Settled in Seagrove, Albert Bruns is a "Student of Culture"

Bruns explores his deep ties to the quaint town of Seagrove Beach.



Photo by Sean Murphy

Al Bruns takes a break in Seagrove Beach next to his electric bicycle and “crash helmet.” About the photobombing young bicyclist in the photo, he commented, “He provides a nice contrast between youth and advanced youth.” For the well-traveled Bruns, all roads eventually led to Seagrove.

 

Decades removed from the New Orleans period of his youth, Albert Bruns remains fascinated by the place, its history and its mixture of Creole, Cajun and American influences.

His parents were born there and met there.

At this writing, he is reading a book that explores a time when high-minded reformers sought to confine brothels to a prescribed district within the city and to discourage jazz music.

He recommends that people read The Grandissimes: A Story of Creole Life by George Washington Cable, a work first published in 1880.

That is, Bruns, who shuns the label “intellectual” because it connotes exclusivity, is a student of culture.

And he is most comfortable with what he sees as the multi-layered culture of a place he prefers above all others, a place that for him surpasses Virginia, Texas, North Carolina, New York, Canada, Colorado, California, India and other locales where once he paused.

“People ask me, given all of my travels, where I would choose to live if money were no object, and I tell them I’d live right here — I wouldn’t even leave this house,” Bruns said, while relaxing beneath an afternoon rain and the tin roof of his porch, located a block inland from the Gulf of Mexico in Seagrove Beach.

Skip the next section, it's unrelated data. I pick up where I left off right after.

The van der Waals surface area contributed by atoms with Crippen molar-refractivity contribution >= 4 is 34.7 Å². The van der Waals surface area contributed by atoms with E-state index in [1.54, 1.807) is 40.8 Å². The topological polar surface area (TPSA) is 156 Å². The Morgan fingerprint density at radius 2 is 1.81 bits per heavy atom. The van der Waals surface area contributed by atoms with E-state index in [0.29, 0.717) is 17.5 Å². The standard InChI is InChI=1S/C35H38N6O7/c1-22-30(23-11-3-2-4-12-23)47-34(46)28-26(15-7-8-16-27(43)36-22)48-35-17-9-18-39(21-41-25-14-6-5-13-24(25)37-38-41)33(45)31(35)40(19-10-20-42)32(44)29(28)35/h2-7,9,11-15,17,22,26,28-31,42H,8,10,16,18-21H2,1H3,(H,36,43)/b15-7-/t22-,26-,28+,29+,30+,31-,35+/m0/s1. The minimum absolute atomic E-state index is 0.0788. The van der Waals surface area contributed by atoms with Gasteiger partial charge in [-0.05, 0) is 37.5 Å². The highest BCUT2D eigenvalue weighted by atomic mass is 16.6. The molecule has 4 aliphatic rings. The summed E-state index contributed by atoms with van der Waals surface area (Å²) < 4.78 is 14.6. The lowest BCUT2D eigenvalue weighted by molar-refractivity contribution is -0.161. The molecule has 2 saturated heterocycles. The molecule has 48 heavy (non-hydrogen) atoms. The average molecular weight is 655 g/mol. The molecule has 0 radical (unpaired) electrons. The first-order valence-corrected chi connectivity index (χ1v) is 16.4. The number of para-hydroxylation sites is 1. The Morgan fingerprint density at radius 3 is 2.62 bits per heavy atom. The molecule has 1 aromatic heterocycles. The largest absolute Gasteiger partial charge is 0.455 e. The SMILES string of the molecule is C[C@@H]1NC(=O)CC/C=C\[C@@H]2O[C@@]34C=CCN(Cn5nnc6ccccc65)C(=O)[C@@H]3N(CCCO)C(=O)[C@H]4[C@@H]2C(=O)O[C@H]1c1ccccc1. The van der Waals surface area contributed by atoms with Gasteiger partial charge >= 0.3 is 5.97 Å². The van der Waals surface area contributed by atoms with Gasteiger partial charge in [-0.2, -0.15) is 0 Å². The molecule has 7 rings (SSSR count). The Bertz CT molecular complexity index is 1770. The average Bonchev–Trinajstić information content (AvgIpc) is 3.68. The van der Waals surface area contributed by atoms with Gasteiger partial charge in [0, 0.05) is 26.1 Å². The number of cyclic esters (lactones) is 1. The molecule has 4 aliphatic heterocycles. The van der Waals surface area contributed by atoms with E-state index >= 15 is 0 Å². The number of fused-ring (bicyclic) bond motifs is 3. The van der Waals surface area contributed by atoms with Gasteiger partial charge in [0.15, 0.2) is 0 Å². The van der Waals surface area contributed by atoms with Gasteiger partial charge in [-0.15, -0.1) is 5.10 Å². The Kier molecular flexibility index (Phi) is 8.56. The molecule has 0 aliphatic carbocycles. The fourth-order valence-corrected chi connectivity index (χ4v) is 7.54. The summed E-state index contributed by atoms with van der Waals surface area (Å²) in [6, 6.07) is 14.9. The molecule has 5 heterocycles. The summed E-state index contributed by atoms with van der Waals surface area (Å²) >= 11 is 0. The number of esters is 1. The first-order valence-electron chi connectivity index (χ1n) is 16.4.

“Everyone who moves to New Orleans becomes New Orleans,” Bruns said, attesting to the transfixing, transformational power of the Big Easy.

Bruns became the beach.

He was a tyke living in Virginia in a home that belonged to his paternal grandmother when his parents separated and mother Mary, along with Bruns and his siblings, retreated to Louisiana.

The year was 1946.

Mom caught on as a writer-illustrator with the New Orleans Item, a liberal alternative to the Times-Picayune, where she had worked previously.

She was an exception to the rule.

Women didn’t hold jobs as reporters then.

“If you want to know what that newsroom was like, all you need to do is watch ‘His Girl Friday,’ ” Bruns said, referring to the 1940 film starring Cary Grant and Rosalind Russell.

“Men in hats with Graflex cameras and cigarettes hanging out of their mouths.”

The Item maintained a stance on civil rights that proved unpopular.

Readership and advertiser support declined, and the paper ceased publication in 1958, leaving Mary Bruns to work a series of “little jobs” until she retired.

Meanwhile, Albert’s uncle, John White, who traveled throughout the Southeast in his work as an attorney for the Federal Trade Commission, had discovered Seagrove Beach.

He bought a lot there in 1949, “probably for less than a hundred bucks,” Bruns said, and built a house on it in 1955. (Bruns helped out by digging up palmetto bushes.)

It was Uncle John — he was married to Mary’s sister, Sue — who introduced Bruns to Northwest Florida.

PHOTO BY SEAN MURPHY

Bruns takes to a trail lined with palmetto bushes at Cassine Gardens. You might expect Bruns, at age 75, to reflect more than envision, and he does, looking back from time to time. He has a lot to remember. But more reliably and regularly, he looks inward as someone who has practiced transcendental meditation for decades. 

 

He had a daughter just 10 months older than Bruns and the two children became companions on trips to Florida, first in 1953, when White made arrangements to stay with a boat captain on St. Andrew Bay in Panama City.

As a side trip, the travelers visited Uncle John’s lot in Seagrove and picnicked on sand dunes near Eastern Lake.

“It was beautiful,” Bruns said. “When those dunes were bulldozed for condos, that was traumatic for me.”